The first time I walked into the Golden State Café, it was packed; the line was out the door, and the energy was palpable. The draw of the place is clear: a café celebrating the food and drink of the great state of California, run by a couple of guys with an unhealthy passion for things that taste good.

One of those men is Jason Bernstein, co-owner, resident hardcore beer specialist and usually, your server as well. It was opening night, and he looked energized and sharp, but in the messy sort of way you do when you’re operating on minimal sleep and heavy doses of adrenaline.

The concept behind the restaurant is about as perfect as it gets: top beers from independent California breweries, California wines, sandwiches, hot dogs, sausages and sides (with salads coming soon). While I found no disappointments on the menu, some things, like their signature burger, really stand out.

They use Harris Ranch beef, Fiscalini Farmhouse cheddar and brown sugar glazed bacon. Their other big accomplishment is that they’re the only other place in the world that sells the now-legendary Scoops gelato (for an added treat, try their beer float). It’s hard to do wrong at a place where you could essentially spin a roulette wheel in the categories of “main,” “side,” “beverage” and “gelato” and never be disappointed.

Let me try: muffaletta sandwich with jalapeño cabbage slaw, a pint of Racer 5 and a scoop of chocolate Guiness gelato. Yeah. That’ll do just fine.

A few weeks after my first visit, I went back to take another look and talk to Bernstein between the lunch and dinner rush. He still hadn’t taken a day off and looked extremely tired, but deeply satisfied, like someone who had been out for a swim at Zuma, got pulled under by a wave, had their body smashed against a collection of jagged rocks, then swam, tumbled and doggy paddled their way to the shore with their last breaths, barely staving off death and lying on the sand, wheezing heavily, battered and bloody – but so immensely happy to be alive.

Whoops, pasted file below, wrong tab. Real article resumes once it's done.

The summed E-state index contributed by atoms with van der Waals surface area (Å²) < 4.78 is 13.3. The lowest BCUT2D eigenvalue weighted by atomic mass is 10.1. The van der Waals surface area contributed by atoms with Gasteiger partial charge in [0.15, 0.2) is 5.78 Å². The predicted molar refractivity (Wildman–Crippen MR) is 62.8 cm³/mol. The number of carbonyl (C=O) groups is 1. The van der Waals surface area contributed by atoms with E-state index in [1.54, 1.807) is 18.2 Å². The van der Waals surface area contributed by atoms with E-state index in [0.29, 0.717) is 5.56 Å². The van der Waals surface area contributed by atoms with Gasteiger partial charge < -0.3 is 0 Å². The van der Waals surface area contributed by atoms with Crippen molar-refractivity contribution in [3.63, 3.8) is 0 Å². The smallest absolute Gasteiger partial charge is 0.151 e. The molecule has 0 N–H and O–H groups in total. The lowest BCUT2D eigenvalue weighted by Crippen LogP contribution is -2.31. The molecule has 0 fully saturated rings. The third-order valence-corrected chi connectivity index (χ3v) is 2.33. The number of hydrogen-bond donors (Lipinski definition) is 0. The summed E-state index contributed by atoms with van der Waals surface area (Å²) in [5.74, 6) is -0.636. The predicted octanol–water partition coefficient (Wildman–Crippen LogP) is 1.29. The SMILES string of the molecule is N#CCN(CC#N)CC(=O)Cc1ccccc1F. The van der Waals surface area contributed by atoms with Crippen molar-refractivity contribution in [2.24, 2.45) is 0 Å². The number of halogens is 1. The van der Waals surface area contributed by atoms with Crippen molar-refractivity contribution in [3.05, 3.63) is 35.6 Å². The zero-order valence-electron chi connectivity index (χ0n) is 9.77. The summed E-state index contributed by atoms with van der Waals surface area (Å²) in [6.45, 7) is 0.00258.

The process of opening the restaurant, all in, took 11 months. City ordinances, beer and wine license, building codes and surprise fees sprung up everywhere. He was even required to install a brand new 750-gallon grease trap, which, for a variety of reasons, delayed the restaurant opening for three months all by itself.

It seems that opening a restaurant, any restaurant, requires an immense amount of hard work. To attempt it, I’m fairly certain that you either need to be a little stupid or a little insane. I find Bernstein to be an intelligent guy, so the only other possibility is crazy, right?

“I’ve shed more tears over this project than all the girlfriends I’ve ever had in my entire life,” he says.

Is he a masochist?

“I was just thinking about that the other day. No. I don’t think I am. I think I appreciate the experience. The immersion.”

So if pain isn’t his main goal, then why do it? Why put yourself out there? Why battle your way through countless vendors to ensure that you’ll have some of the best beers on tap in the entire city? Why do any of it?

“I’ve had a lot of different jobs in my life, but none of them really matched up. There was no direction. But this is something I’ve always wanted to do. It was either this or open a bar, and we couldn’t afford to open a bar. What else was I going to do?”

What else indeed. So the verdict is in: He’s absolutely freaking nuts – and thank God for that.

The Golden State Café is located at 426 N. Fairfax Ave., Los Angeles. For more information, call (323) 782-8331 or visit